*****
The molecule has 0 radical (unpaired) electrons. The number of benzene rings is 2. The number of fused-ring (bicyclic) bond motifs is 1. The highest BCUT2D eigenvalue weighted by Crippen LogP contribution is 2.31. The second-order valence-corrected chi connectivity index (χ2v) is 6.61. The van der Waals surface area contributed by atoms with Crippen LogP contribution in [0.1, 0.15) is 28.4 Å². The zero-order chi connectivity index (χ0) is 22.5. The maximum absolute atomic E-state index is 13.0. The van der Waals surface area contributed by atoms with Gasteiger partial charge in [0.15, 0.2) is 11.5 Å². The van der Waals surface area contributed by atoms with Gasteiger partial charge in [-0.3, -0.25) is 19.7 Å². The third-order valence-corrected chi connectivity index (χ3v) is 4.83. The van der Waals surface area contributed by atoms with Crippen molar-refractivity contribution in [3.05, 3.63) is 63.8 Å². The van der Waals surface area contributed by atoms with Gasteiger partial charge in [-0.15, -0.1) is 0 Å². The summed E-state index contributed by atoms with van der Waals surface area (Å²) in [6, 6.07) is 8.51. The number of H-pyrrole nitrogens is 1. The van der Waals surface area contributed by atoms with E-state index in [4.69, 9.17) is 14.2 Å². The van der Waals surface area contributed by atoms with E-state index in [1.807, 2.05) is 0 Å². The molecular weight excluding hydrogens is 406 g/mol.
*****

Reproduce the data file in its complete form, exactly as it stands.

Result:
The molecule has 0 radical (unpaired) electrons. The number of benzene rings is 2. The number of fused-ring (bicyclic) bond motifs is 1. The highest BCUT2D eigenvalue weighted by Crippen LogP contribution is 2.31. The second-order valence-corrected chi connectivity index (χ2v) is 6.61. The van der Waals surface area contributed by atoms with Crippen LogP contribution in [0.1, 0.15) is 28.4 Å². The zero-order chi connectivity index (χ0) is 22.5. The maximum absolute atomic E-state index is 13.0. The van der Waals surface area contributed by atoms with Gasteiger partial charge in [0.15, 0.2) is 11.5 Å². The van der Waals surface area contributed by atoms with Gasteiger partial charge in [-0.3, -0.25) is 19.7 Å². The third-order valence-corrected chi connectivity index (χ3v) is 4.83. The van der Waals surface area contributed by atoms with Crippen molar-refractivity contribution in [3.05, 3.63) is 63.8 Å². The van der Waals surface area contributed by atoms with Gasteiger partial charge in [-0.15, -0.1) is 0 Å². The summed E-state index contributed by atoms with van der Waals surface area (Å²) in [6, 6.07) is 8.51. The number of H-pyrrole nitrogens is 1. The van der Waals surface area contributed by atoms with E-state index in [4.69, 9.17) is 14.2 Å². The van der Waals surface area contributed by atoms with E-state index in [1.807, 2.05) is 0 Å². The molecular weight excluding hydrogens is 406 g/mol.